Legal Question in Personal Injury in Colorado

My nine year old daughter passed away on Sept. 10th of stage 4 brain cancer. The three months leading up to her death my soon-to-ex wife, four kids, and I temporarily moved to Colorado, where my in-laws had rented a house, so we could try to save her life with medical cannabis oil. The first two weeks there were the last two weeks my daughter wasn't bedridden, but not well enough to really go anywhere. My in-laws wouldn't let me inside the house, not even to use the restroom, let alone spend time with my dying daughter. There was no reason for this, other than to be spiteful and hurtful. I've never abused my wife or kids, I have no felony charges of any kind, and was no danger to anyone. The week previous, we spent at my parents, where all of us stayed together in peace. Their horrendous treatment, sleeping and sitting in my car most of each day, and the stress of my daughter getting sicker and closer to death caused me to have a mental breakdown and an attempt at suicide. After a 72 hour psych-eval in the hospital, I was released. A week later Allie took a turn for the worse, and ended up in the hospital, they gave her fluids, and sent her home for hospice/palliative care and continued cannabis oil dosage. The in-laws started to let me in the house a little each day. Since she was under hospice/pallliative end of life care, should I have had unrestricted access to my daughter? Since I was the Caregiver on the Colorado medical marijuana card, I should have had unrestricted access for that as well? Their intentional and spitefully cruel treatment during a time of already heightened stress has caused severe emotional damage. I see a counselor twice a week, have emotional breakdowns once or twice a day, and started taking anti-depressants. Do parents of terminally ill children have rights to visitation, more than the temporary consent order agreed upon at the beginning of the divorce? Since my in-laws were intentionally and purposely keeping her from me, only to cause emotional damage, grief, and more pain...would that be considered personal injury? Do I have a legal claim for either violating my rights of a parent of a terminally ill child, hindering my rights, expectations, and duties as her Caregiver, and/or a personal injury claim?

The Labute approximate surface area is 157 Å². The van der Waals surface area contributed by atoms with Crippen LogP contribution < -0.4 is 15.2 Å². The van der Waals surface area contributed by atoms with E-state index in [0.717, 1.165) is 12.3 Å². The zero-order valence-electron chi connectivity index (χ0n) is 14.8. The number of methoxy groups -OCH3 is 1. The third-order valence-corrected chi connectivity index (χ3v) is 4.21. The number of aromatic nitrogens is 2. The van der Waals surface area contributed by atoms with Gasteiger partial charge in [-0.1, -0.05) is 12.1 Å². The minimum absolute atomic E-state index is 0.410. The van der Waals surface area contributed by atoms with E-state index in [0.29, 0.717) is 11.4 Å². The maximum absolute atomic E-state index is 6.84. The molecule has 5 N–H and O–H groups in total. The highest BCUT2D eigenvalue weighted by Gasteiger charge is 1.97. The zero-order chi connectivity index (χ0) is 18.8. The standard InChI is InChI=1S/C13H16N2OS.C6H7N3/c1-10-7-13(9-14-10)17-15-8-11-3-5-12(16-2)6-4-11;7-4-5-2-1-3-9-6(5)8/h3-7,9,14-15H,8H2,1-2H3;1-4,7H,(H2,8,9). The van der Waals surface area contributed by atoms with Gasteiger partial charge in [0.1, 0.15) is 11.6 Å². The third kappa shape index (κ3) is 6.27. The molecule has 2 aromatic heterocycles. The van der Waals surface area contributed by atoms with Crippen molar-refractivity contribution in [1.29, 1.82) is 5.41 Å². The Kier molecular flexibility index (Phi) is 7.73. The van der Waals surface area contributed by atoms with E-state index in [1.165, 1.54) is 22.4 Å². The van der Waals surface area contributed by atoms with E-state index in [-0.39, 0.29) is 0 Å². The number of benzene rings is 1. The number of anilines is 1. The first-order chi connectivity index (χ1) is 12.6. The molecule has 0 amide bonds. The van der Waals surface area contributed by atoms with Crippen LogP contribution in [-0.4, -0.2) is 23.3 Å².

Asked on 10/06/16, 1:06 am

1 Answer from Attorneys

Stephen Harkess Colorado Legal Solutions

A lawsuit is not the answer to your issues. Suing your inlaws would be a great waste of time. Your remedy was to go to court to get court orders allowing you to see your daughter while she was alive. It is too late to get a court involved now. A lawsuit will not lessen your stress and you are not likely to win anything. You should focus your energy on something else.

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Answered on 10/06/16, 7:43 am

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